Applying for awards as a journalism collaborative can be frustrating; here’s how you can plan ahead
As the number of collaborative reporting projects under way in the U.S. has soared in recent years, the industry’s most prestigious awards have been slow to catch up.
Collaborative reporting projects have won big awards including the Peabody and Pulitzers, but getting a collaboration over the hurdles of qualification for such honors can be difficult. Not to mention that there’s currently only one major awards program that includes a separate category recognizing collaborative efforts, and that’s the Online Journalism Awards.
Consider the Pulitzer Prize: Although a Pulitzer can be awarded to collaborations, collaborations between eligible organizations (newspapers, magazines or news sites that publish regularly) working with ineligible media (broadcast media and websites) are only considered if the eligible organization “does the preponderance of the work and publishes it at least simultaneously with the ineligible partner.”
For many collaborative reporting projects, working with a variety of media organizations is a key factor for success.
“There are just so many different layers of collaboration,” said Andy Donohue, a managing editor at Reveal from The Center for Investigative Reporting “Sometimes there’s two organizations doing all the heavy lifting together, and sometimes there’s a publishing partner that will also do the data visualization.”
Preventing potential problems
As collaboration increases among U.S. news organizations, Donohue says that says that specifically dealing with awards in contract or MOU language is one way to get ahead of potential problems. Thinking through everybody’s role early on can help prevent hurt feelings or confusion when it’s time to collect awards or get credit.
That’s what Donohue and his collaborators did for Case Cleared, a collaboration between Reveal, ProPublica and Newsy, investigated how police make it seem like they’re solving more rape cases than they actually are.
Ellen Weiss, Vice President and Bureau Chief at Scripps Washington Bureau, who oversaw the partnership for Newsy, said that each group would check with the others on award submissions, and made a point to list all the organizations.
“In some cases, we submitted in different categories (audio, print, video) and named one partner in the lead,” she wrote in an email. “In some cases … partners might have submitted other projects, so Newsy was able to submit for everyone — even while, for example, Reveal and ProPublica were submitting other stories.”
All organizations would review each other’s entries prior to submission. “Awards are just the kind of things that can spoil a great project — so we just had this in place from the start,” she wrote.
The type of scenario to avoid would be one like the Center for Public Integrity’s 2014 Pulitzer Prize for the series “Breathless and Burdened: Dying from Black Lung, Buried by Law and Medicine.” It led to controversy and a public dispute over whether or not ABC News should also have received credit in a moment that should’ve been purely celebratory.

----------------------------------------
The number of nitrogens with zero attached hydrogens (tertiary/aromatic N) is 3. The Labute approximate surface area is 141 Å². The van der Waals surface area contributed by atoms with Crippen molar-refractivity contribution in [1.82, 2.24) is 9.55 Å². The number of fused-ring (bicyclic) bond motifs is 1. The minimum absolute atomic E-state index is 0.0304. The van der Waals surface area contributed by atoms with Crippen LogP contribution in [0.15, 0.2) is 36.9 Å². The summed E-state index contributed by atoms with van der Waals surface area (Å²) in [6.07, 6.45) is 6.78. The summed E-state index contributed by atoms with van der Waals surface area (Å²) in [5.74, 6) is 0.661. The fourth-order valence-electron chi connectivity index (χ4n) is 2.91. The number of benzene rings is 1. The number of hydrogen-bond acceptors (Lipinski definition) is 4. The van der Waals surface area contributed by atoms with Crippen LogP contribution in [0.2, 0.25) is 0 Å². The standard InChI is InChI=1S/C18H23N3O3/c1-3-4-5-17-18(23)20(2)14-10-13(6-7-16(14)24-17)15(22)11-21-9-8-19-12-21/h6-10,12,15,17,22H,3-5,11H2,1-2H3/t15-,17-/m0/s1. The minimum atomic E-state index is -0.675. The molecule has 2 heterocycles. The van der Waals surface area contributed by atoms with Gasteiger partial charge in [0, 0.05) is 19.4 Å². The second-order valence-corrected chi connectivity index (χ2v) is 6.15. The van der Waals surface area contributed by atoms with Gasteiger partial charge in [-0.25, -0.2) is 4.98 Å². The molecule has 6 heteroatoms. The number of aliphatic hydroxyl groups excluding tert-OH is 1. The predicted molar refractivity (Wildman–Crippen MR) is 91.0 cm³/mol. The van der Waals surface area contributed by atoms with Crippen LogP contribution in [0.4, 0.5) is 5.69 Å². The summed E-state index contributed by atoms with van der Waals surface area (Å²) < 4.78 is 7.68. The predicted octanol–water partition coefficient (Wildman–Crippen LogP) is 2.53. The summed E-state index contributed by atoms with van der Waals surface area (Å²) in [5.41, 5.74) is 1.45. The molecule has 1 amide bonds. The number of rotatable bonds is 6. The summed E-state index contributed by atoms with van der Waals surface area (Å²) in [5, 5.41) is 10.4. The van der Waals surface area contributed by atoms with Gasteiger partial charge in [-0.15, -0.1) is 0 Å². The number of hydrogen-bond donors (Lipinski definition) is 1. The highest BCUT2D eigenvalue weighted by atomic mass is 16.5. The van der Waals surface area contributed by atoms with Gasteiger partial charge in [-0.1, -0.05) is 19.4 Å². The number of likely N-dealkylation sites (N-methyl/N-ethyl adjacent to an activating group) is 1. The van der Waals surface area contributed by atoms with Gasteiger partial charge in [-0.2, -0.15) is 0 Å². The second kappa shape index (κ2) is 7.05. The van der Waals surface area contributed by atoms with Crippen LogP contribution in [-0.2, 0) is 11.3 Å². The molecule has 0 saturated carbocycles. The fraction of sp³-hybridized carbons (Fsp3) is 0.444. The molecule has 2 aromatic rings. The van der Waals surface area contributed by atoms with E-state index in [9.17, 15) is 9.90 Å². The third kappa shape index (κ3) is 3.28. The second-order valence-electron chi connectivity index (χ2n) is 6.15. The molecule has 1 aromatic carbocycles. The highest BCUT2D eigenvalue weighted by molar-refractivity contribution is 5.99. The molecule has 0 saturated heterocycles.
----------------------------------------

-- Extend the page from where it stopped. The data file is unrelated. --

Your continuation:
Creation of collaborative categories
The Online News Association added an Excellence in Collaborations and Partnerships award to its annual Online Journalism Awards in 2018, becoming the first major U.S. awards program to do so. That award was created in part due to feedback from the ONA community, said Trevor Knoblich, the organization’s chief knowledge officer.
“People were giving us feedback that even something as simple as filling out the forms — if there was a partnership, our forms didn’t make sense,” Knoblich said. “We ask for a parent organization and the reporter that worked on the project, but if they worked with a different organization, then that became kind of tricky for people to fill out.”
While receiving emails and calls from the community asking for more flexibility in the forms, ONA was also looking at deeper trends as part of a strategic planning process and noticed that there were more new partnerships happening. Recognizing projects like Electionland and the Panama Papers — both of which included a massive consortium of partners and had complex digital file storage, sharing and security components — fit in well with what ONA is trying to do as an organization.
“The trend is increasing and that’s something we wanted to be paying attention to,” Knoblich said.
ONA’s collaboration award category focuses on the process itself of collaboration, but Knoblich says that collaborative projects can apply to other awards focused on the finished project and strength of the stories.
“We want to encourage collaboration in the state, (and) we decided one way to do that would be to create an award that would recognize excellence in collaboration,” said Executive Director Phil Kincade.
👋 Want to learn more about collaborative journalism?
You can subscribe to our collaborative journalism newsletter for more updates and information. And of course, we invite you to visit collaborativejournalism.org to learn more about the topic of collaborative journalism — including our growing database of database of collaborative journalism projects, which is currently being updated.
The production of this story was supported by a grant from Rita Allen Foundation.
About the Center for Cooperative Media: The Center is a grant-funded program of the School of Communication and Media at Montclair State University. Its mission is to grow and strengthen local journalism, and in doing so serve New Jersey residents. The Center is supported with funding from Montclair State University, John S. and James L. Knight Foundation, the Geraldine R. Dodge Foundation, Democracy Fund, the New Jersey Local News Lab (a partnership of the Geraldine R. Dodge Foundation, Democracy Fund, and Community Foundation of New Jersey), and the Abrams Foundation. For more information, visit CenterforCooperativeMedia.org.